WILMINGTON -- When shoppers buy their next bottle of sunscreen, they may notice a few changes.
The FDA has new regulations that become effective June 18. Soon, you won't see anything above SPF 50 and you might see the two words "broad spectrum."
"UVB are the rays that typically burn and UVA are the aging rays, they penetrate a little bit deeper, when people look at SPFs they are really only looking at how it protects against UVB," said Dr. Rosalyn George, with Wilmington Dermatology Center. "When it says 'broad spectrum' now sunscreens are going to have to show that they've done testing to protect against UVA as well."
If you find sunscreen that's labeled "broad spectrum" and has a SPF of 14 and below there should be a warning saying it doesn't prevent skin cancer or early aging.
And you'll no longer see water- or sweat- proof sunscreens only water and/or sweat resistant. Plus, on the front label, it will say how long the user can go before they have to re-apply.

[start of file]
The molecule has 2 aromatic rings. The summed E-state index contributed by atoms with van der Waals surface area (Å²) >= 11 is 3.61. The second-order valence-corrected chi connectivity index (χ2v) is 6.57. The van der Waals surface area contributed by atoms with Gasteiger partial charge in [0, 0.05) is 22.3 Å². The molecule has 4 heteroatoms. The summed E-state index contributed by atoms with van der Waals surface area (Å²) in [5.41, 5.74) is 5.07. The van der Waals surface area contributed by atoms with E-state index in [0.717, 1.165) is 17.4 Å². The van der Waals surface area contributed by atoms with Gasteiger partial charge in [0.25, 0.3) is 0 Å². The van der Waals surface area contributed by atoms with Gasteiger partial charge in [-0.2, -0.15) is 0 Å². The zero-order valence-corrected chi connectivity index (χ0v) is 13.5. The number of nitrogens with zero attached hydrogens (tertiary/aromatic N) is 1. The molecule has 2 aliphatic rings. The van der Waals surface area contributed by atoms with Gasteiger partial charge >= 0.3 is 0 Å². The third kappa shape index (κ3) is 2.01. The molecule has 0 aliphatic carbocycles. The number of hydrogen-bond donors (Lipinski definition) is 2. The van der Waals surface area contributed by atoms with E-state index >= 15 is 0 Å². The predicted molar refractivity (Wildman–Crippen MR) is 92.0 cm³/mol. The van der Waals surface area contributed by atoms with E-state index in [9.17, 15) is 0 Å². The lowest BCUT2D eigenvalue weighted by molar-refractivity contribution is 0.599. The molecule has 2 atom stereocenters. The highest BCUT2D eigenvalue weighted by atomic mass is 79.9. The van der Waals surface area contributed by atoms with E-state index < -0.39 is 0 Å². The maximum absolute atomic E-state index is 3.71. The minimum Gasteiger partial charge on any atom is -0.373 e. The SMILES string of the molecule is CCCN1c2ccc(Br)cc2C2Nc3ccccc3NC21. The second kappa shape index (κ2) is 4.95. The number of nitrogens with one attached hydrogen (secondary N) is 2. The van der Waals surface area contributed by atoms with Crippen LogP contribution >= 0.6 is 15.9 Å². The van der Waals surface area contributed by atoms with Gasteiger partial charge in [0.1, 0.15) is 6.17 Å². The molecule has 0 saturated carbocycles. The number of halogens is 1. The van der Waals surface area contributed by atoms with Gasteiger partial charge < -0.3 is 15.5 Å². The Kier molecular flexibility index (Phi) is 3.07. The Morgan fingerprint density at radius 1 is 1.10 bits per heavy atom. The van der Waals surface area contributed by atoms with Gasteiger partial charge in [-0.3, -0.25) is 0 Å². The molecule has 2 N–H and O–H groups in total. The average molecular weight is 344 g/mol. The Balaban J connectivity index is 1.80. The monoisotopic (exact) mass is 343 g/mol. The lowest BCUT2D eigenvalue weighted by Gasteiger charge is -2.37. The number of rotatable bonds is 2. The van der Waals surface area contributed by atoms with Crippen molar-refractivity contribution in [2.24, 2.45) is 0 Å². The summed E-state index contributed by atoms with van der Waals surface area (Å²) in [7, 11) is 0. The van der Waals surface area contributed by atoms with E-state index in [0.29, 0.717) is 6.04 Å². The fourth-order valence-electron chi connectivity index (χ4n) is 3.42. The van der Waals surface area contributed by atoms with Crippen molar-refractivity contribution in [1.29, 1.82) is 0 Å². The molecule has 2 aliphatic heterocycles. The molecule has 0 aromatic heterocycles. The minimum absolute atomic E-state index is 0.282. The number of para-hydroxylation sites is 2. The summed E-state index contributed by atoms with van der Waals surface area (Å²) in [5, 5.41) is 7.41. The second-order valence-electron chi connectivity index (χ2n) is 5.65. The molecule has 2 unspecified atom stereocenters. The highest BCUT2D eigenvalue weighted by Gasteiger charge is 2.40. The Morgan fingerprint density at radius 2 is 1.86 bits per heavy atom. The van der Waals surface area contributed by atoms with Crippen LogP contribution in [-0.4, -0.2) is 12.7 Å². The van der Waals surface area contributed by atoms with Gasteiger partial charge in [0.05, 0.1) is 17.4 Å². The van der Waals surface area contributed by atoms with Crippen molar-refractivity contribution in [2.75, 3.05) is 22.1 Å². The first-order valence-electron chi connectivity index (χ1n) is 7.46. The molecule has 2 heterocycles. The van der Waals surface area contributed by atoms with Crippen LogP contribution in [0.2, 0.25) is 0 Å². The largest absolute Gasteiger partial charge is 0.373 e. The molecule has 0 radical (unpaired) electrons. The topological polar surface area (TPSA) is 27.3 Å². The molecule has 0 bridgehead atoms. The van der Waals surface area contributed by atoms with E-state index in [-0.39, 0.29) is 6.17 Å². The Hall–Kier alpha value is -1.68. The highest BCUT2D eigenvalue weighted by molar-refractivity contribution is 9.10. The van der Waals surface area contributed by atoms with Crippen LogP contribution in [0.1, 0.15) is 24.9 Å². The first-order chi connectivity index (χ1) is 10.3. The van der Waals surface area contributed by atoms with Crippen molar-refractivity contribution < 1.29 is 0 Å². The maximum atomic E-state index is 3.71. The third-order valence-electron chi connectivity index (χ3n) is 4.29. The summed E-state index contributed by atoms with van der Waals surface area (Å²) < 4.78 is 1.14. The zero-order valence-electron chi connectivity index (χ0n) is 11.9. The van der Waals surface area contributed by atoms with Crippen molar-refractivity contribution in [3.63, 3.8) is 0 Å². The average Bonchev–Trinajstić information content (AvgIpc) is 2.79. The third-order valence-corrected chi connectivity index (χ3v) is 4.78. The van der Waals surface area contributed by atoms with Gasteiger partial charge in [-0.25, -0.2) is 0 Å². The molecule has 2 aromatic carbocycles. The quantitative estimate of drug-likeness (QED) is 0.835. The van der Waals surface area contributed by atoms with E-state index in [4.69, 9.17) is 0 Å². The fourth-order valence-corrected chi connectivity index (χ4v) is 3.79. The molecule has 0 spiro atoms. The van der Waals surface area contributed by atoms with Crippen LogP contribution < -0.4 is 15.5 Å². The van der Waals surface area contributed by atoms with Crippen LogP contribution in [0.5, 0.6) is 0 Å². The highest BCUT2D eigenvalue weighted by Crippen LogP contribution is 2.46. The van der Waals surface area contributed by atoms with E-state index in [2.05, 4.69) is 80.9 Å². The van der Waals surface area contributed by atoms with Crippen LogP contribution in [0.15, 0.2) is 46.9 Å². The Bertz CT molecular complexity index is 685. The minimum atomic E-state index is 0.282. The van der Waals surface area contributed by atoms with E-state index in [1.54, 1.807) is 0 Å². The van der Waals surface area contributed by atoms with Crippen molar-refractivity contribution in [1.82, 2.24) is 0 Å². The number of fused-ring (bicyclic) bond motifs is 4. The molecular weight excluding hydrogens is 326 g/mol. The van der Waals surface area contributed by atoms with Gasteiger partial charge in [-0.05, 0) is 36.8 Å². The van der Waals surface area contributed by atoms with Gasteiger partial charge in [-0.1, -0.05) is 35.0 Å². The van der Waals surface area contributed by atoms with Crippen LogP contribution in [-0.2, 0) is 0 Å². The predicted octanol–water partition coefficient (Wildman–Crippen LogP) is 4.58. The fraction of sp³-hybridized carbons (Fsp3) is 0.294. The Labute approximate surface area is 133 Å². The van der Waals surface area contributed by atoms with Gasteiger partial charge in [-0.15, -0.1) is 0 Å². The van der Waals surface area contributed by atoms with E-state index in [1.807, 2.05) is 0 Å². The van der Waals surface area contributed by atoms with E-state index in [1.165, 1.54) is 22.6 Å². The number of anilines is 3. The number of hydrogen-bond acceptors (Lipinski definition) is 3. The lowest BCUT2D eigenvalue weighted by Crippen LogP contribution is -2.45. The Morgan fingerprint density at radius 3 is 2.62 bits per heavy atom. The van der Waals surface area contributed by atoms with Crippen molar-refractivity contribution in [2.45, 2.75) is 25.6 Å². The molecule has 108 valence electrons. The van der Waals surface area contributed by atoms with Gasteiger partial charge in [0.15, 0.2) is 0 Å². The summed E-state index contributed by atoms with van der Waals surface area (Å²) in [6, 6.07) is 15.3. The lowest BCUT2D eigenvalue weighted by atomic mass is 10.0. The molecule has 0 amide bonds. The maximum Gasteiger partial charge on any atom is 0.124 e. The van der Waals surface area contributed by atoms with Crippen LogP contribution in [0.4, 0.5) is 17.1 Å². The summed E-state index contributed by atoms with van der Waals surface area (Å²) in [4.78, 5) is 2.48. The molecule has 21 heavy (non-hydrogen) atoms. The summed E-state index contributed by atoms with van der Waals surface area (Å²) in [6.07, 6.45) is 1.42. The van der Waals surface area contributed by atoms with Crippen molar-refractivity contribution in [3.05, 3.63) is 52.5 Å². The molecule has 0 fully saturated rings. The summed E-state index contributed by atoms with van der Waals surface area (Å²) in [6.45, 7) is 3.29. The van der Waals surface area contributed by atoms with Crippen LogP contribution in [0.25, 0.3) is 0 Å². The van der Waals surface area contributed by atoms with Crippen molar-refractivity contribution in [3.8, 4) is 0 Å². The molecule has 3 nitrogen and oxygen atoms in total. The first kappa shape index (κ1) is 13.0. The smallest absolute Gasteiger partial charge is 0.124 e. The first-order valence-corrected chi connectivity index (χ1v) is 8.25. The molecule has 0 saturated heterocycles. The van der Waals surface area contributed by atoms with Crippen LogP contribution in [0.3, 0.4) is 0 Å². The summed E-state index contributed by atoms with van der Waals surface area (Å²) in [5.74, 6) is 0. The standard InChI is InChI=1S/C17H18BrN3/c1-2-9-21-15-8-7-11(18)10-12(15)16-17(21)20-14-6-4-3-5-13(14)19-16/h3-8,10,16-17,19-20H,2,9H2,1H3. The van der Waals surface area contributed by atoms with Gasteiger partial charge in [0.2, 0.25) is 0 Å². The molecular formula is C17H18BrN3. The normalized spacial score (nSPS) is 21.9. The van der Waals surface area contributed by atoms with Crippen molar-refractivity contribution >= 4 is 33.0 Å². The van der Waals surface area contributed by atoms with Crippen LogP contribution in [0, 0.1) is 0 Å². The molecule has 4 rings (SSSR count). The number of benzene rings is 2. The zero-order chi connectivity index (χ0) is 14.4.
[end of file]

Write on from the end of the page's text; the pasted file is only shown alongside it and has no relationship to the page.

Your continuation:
"You'll see 40 minutes or 80 minutes, before water resistant meant it was good in the water for 40 minutes and waterproof meant is was good for 80 minutes," said Dr. George.
To avoid a shortage of sunscreen this summer, the FDA is giving manufacturers until December to comply. So what do you do until then? Dr. George said the sunscreen you already have is probably just fine but you have to make sure you apply it properly.
"About twenty minutes before you leave you need to apply sunscreen and then you need to reapply every two hours," said Dr. George. "Also we don't use enough screen, typically you want to use about an ounce or the size of a shot glass."
In the end, what's in the bottle is staying the same, just the labels are changing.